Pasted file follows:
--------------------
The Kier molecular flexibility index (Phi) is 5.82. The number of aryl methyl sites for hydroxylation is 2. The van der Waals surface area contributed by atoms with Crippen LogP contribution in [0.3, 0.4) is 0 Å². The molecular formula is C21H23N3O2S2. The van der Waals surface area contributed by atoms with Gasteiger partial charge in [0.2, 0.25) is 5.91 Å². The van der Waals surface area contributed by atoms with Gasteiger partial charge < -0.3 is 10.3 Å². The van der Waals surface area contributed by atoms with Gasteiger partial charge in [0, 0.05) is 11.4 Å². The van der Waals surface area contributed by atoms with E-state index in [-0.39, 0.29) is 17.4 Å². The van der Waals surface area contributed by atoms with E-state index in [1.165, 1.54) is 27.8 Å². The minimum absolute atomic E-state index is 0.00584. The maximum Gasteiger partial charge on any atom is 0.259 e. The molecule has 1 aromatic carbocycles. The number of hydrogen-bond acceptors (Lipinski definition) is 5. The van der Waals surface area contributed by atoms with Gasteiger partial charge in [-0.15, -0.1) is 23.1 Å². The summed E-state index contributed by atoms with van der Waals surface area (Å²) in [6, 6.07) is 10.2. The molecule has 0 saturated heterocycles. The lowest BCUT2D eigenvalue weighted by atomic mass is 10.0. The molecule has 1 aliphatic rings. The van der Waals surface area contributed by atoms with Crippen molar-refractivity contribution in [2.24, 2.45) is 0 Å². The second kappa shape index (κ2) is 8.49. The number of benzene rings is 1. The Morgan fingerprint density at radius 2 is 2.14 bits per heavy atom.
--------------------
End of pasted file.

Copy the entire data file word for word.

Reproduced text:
The Kier molecular flexibility index (Phi) is 5.82. The number of aryl methyl sites for hydroxylation is 2. The van der Waals surface area contributed by atoms with Crippen LogP contribution in [0.3, 0.4) is 0 Å². The molecular formula is C21H23N3O2S2. The van der Waals surface area contributed by atoms with Gasteiger partial charge in [0.2, 0.25) is 5.91 Å². The van der Waals surface area contributed by atoms with Gasteiger partial charge < -0.3 is 10.3 Å². The van der Waals surface area contributed by atoms with Gasteiger partial charge in [0, 0.05) is 11.4 Å². The van der Waals surface area contributed by atoms with E-state index in [-0.39, 0.29) is 17.4 Å². The van der Waals surface area contributed by atoms with E-state index in [1.165, 1.54) is 27.8 Å². The minimum absolute atomic E-state index is 0.00584. The maximum Gasteiger partial charge on any atom is 0.259 e. The molecule has 1 aromatic carbocycles. The number of hydrogen-bond acceptors (Lipinski definition) is 5. The van der Waals surface area contributed by atoms with Gasteiger partial charge in [-0.15, -0.1) is 23.1 Å². The summed E-state index contributed by atoms with van der Waals surface area (Å²) in [6, 6.07) is 10.2. The molecule has 0 saturated heterocycles. The lowest BCUT2D eigenvalue weighted by atomic mass is 10.0. The molecule has 1 aliphatic rings. The van der Waals surface area contributed by atoms with Crippen molar-refractivity contribution in [2.24, 2.45) is 0 Å². The second kappa shape index (κ2) is 8.49. The number of benzene rings is 1. The Morgan fingerprint density at radius 2 is 2.14 bits per heavy atom.